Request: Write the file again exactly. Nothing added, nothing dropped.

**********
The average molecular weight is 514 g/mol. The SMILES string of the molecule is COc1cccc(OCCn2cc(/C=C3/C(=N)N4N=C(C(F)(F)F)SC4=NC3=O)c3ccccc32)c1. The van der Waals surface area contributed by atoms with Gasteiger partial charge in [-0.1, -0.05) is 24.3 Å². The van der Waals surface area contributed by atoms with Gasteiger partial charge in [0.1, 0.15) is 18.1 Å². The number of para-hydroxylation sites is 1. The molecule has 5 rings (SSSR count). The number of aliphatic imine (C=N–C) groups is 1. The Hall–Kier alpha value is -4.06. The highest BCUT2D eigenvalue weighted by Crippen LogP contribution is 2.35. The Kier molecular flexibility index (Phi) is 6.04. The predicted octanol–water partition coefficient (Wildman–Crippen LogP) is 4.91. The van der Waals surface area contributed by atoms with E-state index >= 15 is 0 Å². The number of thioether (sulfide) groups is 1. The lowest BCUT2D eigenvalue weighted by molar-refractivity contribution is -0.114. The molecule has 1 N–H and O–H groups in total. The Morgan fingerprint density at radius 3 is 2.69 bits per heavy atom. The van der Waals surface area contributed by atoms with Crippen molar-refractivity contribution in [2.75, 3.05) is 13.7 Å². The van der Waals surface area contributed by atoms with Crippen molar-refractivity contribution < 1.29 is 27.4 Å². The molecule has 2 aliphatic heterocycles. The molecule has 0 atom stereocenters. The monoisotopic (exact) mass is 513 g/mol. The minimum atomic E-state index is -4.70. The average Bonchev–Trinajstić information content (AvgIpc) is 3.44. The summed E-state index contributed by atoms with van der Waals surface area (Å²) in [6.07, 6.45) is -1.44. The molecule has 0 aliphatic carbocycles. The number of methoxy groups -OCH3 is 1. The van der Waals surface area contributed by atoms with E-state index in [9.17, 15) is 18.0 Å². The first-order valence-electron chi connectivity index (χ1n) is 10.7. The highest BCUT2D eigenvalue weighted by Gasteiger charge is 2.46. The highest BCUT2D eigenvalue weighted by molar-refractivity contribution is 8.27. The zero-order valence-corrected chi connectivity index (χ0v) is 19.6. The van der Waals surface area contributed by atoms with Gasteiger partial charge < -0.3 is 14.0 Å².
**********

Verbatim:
The average molecular weight is 514 g/mol. The SMILES string of the molecule is COc1cccc(OCCn2cc(/C=C3/C(=N)N4N=C(C(F)(F)F)SC4=NC3=O)c3ccccc32)c1. The van der Waals surface area contributed by atoms with Gasteiger partial charge in [-0.1, -0.05) is 24.3 Å². The van der Waals surface area contributed by atoms with Gasteiger partial charge in [0.1, 0.15) is 18.1 Å². The number of para-hydroxylation sites is 1. The molecule has 5 rings (SSSR count). The number of aliphatic imine (C=N–C) groups is 1. The Hall–Kier alpha value is -4.06. The highest BCUT2D eigenvalue weighted by Crippen LogP contribution is 2.35. The Kier molecular flexibility index (Phi) is 6.04. The predicted octanol–water partition coefficient (Wildman–Crippen LogP) is 4.91. The van der Waals surface area contributed by atoms with E-state index >= 15 is 0 Å². The number of thioether (sulfide) groups is 1. The lowest BCUT2D eigenvalue weighted by molar-refractivity contribution is -0.114. The molecule has 1 N–H and O–H groups in total. The Morgan fingerprint density at radius 3 is 2.69 bits per heavy atom. The van der Waals surface area contributed by atoms with Crippen molar-refractivity contribution in [2.75, 3.05) is 13.7 Å². The van der Waals surface area contributed by atoms with Crippen molar-refractivity contribution < 1.29 is 27.4 Å². The molecule has 2 aliphatic heterocycles. The molecule has 0 atom stereocenters. The monoisotopic (exact) mass is 513 g/mol. The minimum atomic E-state index is -4.70. The average Bonchev–Trinajstić information content (AvgIpc) is 3.44. The summed E-state index contributed by atoms with van der Waals surface area (Å²) in [6.07, 6.45) is -1.44. The molecule has 0 aliphatic carbocycles. The number of methoxy groups -OCH3 is 1. The van der Waals surface area contributed by atoms with E-state index in [9.17, 15) is 18.0 Å². The first-order valence-electron chi connectivity index (χ1n) is 10.7. The highest BCUT2D eigenvalue weighted by Gasteiger charge is 2.46. The highest BCUT2D eigenvalue weighted by molar-refractivity contribution is 8.27. The zero-order valence-corrected chi connectivity index (χ0v) is 19.6. The van der Waals surface area contributed by atoms with Gasteiger partial charge < -0.3 is 14.0 Å².